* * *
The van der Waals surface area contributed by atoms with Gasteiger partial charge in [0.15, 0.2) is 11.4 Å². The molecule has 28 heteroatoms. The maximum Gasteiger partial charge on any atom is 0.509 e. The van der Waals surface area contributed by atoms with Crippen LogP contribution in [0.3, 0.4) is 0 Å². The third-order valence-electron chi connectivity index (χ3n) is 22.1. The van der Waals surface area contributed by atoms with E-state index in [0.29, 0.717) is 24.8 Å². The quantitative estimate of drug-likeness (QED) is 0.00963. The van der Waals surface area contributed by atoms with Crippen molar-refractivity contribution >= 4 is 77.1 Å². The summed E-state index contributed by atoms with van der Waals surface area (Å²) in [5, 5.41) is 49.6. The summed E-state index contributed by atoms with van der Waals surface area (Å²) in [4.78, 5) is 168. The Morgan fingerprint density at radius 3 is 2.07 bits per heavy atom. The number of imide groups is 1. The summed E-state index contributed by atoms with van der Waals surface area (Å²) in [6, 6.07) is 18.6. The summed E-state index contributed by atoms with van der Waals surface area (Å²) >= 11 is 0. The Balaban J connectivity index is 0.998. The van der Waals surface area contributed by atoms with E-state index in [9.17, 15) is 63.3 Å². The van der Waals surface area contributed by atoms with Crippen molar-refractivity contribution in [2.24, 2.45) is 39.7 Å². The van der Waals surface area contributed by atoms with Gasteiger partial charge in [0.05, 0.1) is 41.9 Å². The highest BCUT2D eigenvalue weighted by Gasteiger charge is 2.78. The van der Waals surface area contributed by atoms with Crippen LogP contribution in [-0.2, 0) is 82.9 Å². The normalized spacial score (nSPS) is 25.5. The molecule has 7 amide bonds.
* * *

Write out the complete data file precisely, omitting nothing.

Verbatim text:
The van der Waals surface area contributed by atoms with Gasteiger partial charge in [0.15, 0.2) is 11.4 Å². The molecule has 28 heteroatoms. The maximum Gasteiger partial charge on any atom is 0.509 e. The van der Waals surface area contributed by atoms with Crippen LogP contribution in [0.3, 0.4) is 0 Å². The third-order valence-electron chi connectivity index (χ3n) is 22.1. The van der Waals surface area contributed by atoms with E-state index in [0.29, 0.717) is 24.8 Å². The quantitative estimate of drug-likeness (QED) is 0.00963. The van der Waals surface area contributed by atoms with Crippen molar-refractivity contribution >= 4 is 77.1 Å². The summed E-state index contributed by atoms with van der Waals surface area (Å²) in [5, 5.41) is 49.6. The summed E-state index contributed by atoms with van der Waals surface area (Å²) in [4.78, 5) is 168. The Morgan fingerprint density at radius 3 is 2.07 bits per heavy atom. The number of imide groups is 1. The summed E-state index contributed by atoms with van der Waals surface area (Å²) in [6, 6.07) is 18.6. The summed E-state index contributed by atoms with van der Waals surface area (Å²) >= 11 is 0. The Balaban J connectivity index is 0.998. The van der Waals surface area contributed by atoms with E-state index in [9.17, 15) is 63.3 Å². The van der Waals surface area contributed by atoms with Crippen molar-refractivity contribution in [2.24, 2.45) is 39.7 Å². The van der Waals surface area contributed by atoms with Gasteiger partial charge in [0.05, 0.1) is 41.9 Å². The highest BCUT2D eigenvalue weighted by Gasteiger charge is 2.78. The van der Waals surface area contributed by atoms with Crippen LogP contribution in [-0.2, 0) is 82.9 Å². The normalized spacial score (nSPS) is 25.5. The molecule has 7 amide bonds.